References

  1. "Comedy Science Fiction". Sfbook.com. Retrieved 2016-03-02.
  2. Compare: The Animal Fable in Science Fiction and Fantasy, Bruce Shaw, McFarland, 2010, page 19: "[...] the objective of making social comment, if not social change, is to be found in those earlier forms."
  3. The Greenwood Encyclopedia of Science Fiction and Fantasy: Themes, Works, and Wonders, Volume 1, Gary Westfahl, Greenwood Publishing Group, 2005, Page 145
  4. "Jo Kent saves cult hg2g game from scrapheap" . Retrieved 2014-06-24.
  5. "The Hitchhiker's Guide to the Galaxy". Douglasadams.com. Retrieved 2014-06-24.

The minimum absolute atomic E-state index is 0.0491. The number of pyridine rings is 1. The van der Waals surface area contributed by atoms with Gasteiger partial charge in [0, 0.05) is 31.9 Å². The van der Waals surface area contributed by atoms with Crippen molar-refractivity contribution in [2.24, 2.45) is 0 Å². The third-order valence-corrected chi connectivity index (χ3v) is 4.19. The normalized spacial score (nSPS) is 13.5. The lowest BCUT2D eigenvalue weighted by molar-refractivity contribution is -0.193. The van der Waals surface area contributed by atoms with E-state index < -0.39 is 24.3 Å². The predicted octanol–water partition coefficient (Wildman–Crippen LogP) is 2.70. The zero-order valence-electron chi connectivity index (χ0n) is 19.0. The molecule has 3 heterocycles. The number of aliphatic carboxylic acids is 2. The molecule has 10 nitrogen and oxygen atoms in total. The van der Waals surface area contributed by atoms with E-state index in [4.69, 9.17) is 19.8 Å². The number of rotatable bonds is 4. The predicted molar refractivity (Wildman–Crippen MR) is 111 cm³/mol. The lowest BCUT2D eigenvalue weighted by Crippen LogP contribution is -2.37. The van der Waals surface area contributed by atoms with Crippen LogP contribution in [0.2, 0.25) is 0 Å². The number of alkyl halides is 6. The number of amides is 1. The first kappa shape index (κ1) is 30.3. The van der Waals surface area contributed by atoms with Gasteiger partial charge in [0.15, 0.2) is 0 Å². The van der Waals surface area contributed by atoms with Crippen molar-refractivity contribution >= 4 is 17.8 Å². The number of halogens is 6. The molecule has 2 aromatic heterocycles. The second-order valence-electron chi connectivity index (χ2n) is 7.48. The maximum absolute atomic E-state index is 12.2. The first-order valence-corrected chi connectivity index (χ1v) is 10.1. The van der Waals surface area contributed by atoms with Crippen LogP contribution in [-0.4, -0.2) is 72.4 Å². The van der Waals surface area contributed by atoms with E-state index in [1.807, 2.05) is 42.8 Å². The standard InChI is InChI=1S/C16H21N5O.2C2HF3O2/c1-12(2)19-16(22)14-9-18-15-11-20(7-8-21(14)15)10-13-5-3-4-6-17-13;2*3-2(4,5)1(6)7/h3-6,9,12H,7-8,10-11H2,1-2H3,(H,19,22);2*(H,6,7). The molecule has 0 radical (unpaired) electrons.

6. Gaiman, Neil (2003). Don't Panic: Douglas Adams and the "Hitchhiker's Guide to the Galaxy". Titan Books. pp. 144–145. ISBN   1-84023-742-2.
  7. Simpson, M. J. (2005). The Pocket Essential Hitchhiker's Guide (Second ed.). Pocket Essentials. p. 120. ISBN   1-904048-46-3.
  8. "The Ultimate Reference Guide to British Popular Culture". Oxford Royale. 23 November 2016.
  9. Moody, Nickianne (2016). Matthews, Nicole, ed. Judging a Book by Its Cover: Fans, Publishers, Designers, and the Marketing of Fiction. Routledge. ISBN   9781351924672 . Retrieved 2018-04-28. Pratchett was associated with irreverent and comic writing which is an established sub genre in science fiction - for example Strata (1982) a parody of Larry Niven's Ringworld[,] a classic science fiction series.
  10. "Worldwide Press Office - Red Dwarf on DVD". BBC. Retrieved 28 November 2009.
  11. "Red Dwarf XII" . Retrieved 21 August 2017.